By Natalia Hau, a senior account manager based in Sandpiper’ office in Singapore. Natalia has 9 years’ experience in providing strategic communications and technical counsel for clients in agriculture, FMCG, retail, renewable energy and sustainability. She is a certified ISCC and SA800 auditor.
For decades, fast fashion companies faced little scrutiny around their sustainability credentials and practices – particularly around those that existed in their supply chains.
But times have changed.
The furore over recent greenwashing allegations against H&M, the multinational clothing company, has cast a significant pallor over the fast fashion industry as well as the challenges that tagged along the trend of conscious consumption.
News of H&M’s egregious marketing statements first came to light after the findings of a Quartz report were published, highlighting its misleading Higg Index scores for its clothing. More than 100 of the 600 women’s clothing scorecards on its UK site consisted of errors that falsely advertised clothing to be more sustainable than they were.
The groundswell pressure to hold the retail behemoth and others of its ilk accountable, succeeded. In 2021, the Netherlands Authority for Consumers and Markets (ACM) launched an investigation into H&M as well as other retail brands like Decathlon. It reported that the retailers were loosely using eco-centric vernacular such as “Conscious Collection “, bereft of evidentiary support.
ACM concluded that the two brands in question have committed to improving on their customer-facing communications, on top of six-figure donations to chosen sustainable causes as compensation for their erroneous claims. Only time will tell if such remediation is severe enough to galvanize genuine organizational changes from within.
While the dust settles around this PR maelstrom, we should take this opportunity to look at the conditions that have enabled fashion players to slide down, perhaps inadevertently, the slippery slope of spurious greenwashing.
The increasing pivot to sustainability in recent years, fuelled by consumer and investor demand, has placed companies under great duress to educate, upskill people and overhaul practices within a short amount of time, to meet lofty SDGs and emissions targets.
The fast fashion industry feels that pressure acutely. Highly resource intensive, the sector also accounts for 10% of global carbon emissions, with around 85% of finished textile goods meeting their demise in landfills year.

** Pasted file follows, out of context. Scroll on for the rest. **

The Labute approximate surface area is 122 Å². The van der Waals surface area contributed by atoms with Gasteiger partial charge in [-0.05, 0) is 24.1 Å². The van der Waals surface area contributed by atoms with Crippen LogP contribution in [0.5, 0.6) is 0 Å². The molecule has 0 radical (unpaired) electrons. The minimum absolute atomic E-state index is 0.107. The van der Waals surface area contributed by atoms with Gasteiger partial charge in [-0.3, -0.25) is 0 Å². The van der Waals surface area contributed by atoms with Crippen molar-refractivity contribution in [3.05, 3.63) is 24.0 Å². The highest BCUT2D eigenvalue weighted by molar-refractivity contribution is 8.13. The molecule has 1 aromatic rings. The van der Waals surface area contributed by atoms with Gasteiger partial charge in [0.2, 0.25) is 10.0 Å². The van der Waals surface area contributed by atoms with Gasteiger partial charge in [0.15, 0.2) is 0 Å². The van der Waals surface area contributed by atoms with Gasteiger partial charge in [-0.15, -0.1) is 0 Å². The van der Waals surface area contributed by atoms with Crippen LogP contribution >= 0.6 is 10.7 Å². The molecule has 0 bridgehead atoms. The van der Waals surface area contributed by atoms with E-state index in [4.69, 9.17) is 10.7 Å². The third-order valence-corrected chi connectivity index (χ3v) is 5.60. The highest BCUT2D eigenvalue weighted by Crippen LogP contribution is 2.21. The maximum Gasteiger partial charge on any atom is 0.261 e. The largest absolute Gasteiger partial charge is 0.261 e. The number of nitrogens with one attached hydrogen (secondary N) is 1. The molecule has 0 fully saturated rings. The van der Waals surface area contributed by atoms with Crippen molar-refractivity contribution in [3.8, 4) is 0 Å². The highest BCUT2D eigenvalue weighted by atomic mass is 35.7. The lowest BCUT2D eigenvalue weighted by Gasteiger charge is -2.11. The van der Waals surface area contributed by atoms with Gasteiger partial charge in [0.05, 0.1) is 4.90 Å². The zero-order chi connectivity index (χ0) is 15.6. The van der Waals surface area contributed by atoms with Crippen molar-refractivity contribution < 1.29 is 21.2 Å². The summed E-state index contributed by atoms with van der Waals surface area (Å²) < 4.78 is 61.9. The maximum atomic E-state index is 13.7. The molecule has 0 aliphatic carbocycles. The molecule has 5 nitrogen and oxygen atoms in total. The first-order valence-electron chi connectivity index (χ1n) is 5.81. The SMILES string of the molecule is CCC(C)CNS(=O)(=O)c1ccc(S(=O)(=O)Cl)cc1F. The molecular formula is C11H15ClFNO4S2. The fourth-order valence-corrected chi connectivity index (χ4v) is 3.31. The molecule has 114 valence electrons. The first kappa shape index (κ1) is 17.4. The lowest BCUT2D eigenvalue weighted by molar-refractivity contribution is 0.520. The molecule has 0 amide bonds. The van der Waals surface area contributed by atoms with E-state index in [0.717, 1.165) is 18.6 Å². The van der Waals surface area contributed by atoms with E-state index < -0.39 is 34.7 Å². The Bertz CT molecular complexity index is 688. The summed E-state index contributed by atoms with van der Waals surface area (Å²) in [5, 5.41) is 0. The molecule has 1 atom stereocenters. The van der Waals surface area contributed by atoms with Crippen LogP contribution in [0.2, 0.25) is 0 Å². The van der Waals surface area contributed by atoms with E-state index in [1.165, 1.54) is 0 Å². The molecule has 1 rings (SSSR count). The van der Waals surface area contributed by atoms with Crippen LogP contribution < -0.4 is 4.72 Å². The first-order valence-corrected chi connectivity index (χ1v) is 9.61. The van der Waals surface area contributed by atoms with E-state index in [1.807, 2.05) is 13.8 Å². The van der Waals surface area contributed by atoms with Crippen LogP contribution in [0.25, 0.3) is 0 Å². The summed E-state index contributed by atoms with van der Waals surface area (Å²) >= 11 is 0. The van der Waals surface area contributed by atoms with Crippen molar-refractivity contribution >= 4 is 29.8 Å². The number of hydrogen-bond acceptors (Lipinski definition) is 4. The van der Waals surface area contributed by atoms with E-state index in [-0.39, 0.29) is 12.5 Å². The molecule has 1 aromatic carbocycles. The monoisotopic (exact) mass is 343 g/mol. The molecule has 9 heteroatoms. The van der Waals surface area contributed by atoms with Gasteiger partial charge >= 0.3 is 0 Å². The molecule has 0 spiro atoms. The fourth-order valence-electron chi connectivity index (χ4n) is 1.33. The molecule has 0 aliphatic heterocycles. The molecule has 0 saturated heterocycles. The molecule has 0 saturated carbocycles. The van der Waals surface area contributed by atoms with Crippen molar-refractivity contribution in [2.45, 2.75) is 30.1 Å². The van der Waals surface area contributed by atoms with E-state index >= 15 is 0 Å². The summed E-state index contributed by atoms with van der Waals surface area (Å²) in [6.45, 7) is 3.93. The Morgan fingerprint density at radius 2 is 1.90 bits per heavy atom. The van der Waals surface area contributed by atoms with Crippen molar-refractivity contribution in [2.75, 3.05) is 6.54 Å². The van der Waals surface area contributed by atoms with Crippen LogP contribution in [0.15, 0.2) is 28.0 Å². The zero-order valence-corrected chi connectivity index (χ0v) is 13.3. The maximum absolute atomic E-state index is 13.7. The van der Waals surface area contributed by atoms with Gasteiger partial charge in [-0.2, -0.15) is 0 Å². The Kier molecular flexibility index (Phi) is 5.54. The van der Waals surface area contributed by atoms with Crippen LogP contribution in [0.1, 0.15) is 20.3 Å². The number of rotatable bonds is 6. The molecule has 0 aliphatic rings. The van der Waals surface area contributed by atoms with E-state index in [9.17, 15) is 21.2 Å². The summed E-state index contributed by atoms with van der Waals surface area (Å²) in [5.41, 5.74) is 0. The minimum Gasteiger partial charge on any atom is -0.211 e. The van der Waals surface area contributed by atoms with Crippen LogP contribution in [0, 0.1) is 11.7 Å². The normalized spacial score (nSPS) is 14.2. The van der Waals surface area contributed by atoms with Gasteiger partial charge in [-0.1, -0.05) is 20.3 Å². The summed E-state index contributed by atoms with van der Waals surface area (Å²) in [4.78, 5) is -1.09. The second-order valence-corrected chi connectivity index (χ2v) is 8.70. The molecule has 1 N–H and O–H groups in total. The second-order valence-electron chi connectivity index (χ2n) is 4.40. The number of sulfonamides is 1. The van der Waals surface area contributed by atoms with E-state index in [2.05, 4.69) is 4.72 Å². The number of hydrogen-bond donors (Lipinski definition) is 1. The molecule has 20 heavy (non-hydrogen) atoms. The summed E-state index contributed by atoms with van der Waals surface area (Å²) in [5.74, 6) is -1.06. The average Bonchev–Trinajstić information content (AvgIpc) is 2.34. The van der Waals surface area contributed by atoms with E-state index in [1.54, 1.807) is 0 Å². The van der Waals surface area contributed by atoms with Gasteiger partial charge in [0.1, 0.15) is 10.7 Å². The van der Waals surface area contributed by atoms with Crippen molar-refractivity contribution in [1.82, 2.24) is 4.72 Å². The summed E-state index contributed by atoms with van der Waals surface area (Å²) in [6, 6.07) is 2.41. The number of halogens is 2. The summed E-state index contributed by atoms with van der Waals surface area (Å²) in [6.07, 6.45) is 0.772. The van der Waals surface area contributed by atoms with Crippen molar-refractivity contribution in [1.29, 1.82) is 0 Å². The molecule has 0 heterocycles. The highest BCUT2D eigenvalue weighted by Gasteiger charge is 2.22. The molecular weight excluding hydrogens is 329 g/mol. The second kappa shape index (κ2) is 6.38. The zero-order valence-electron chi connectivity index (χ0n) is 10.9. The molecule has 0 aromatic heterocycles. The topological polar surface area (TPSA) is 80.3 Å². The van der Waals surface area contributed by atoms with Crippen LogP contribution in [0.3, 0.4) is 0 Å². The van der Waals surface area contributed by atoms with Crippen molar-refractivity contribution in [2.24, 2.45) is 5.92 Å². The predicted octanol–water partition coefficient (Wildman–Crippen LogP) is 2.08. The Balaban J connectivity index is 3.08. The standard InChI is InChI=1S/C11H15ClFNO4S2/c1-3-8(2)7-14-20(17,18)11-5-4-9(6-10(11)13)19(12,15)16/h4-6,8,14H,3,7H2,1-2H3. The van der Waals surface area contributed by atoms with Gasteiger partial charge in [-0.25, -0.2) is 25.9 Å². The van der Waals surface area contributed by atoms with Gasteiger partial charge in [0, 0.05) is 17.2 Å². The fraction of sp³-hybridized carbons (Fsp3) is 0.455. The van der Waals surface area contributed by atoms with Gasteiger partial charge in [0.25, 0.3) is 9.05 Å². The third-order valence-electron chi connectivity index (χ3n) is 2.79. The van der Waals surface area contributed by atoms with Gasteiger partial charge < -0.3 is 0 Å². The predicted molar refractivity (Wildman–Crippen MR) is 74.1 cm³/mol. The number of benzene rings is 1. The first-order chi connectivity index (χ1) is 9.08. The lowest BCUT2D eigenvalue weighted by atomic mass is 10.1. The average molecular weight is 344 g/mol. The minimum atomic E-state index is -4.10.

For quite some time, fashion companies have been nesting in the comfortable complacency that consumers are indoctrinated to buy anything that is packaged and marketed well. Campaigns often revolve around aesthetics, unique product attributes, celebrity endorsements, promotional pricing etc. The distance between manufacturers and brand in a customer-facing industry results in an emotional dissonance that breeds ignorance, or worse, indifference.
As a result, enabled by the apathy of their customers, the industry perhaps viewed sustainability as a product feature to peddle to the masses, than a natural extension of genuine organisational changes. To make things murkier, words like “eco-friendly” and “green” have loose, varied definitions, potentially confusing consumers that are not well-versed in sustainability lexicon.
As the H&M example has taught us, engaging in marketing legerdemain is a short-term band-aid that ironically would incur far-reaching consequences on a company’s reputation, customer loyalty and bottom line.
Greenwashing by way of unsupported claims, omitting information or leaving out parts of the supply chain, may initially seem like a cost-effective, time-expedient way to win customers. Furthermore, given the trend-driven nature of the industry, this can be seen as an opportunity to improve brand equity and sales.
But as the H&M example has taught us, engaging in marketing legerdemain is a short-term band-aid that ironically would incur far-reaching consequences on a company’s reputation, customer loyalty and bottom line.
Sustainable fast fashion is an oxymoron that should not exist. The “cheap but expensive” paradox plaguing fashion brands makes it challenging to optimise supply chains without changing cost structures, given that the main value proposition is affordability.
In a 2021 report by Changing Markets Foundation, approximately 60% of sustainability claims declared by 12 global fashion brands were found to be ambiguous or unsubstantiated.
Consumers themselves are also increasingly willing to go to investigate and verify claims of products and brands. Those caught in a lie are now more likely to be social media fodder, subject to scorn and ridicule, and plenty examples of this now exist.
What then, can these brands do to restore credibility and trust, during this critical yet inchoate period of ESG disclosures, compliance measures and supply chain responsibility in the fashion world?
Every PR crisis brings about a lesson that we all can learn from. In the realm of fast fashion, where trends are short-lived and preferences are fickle, communicating with humility and transparency will always be in season.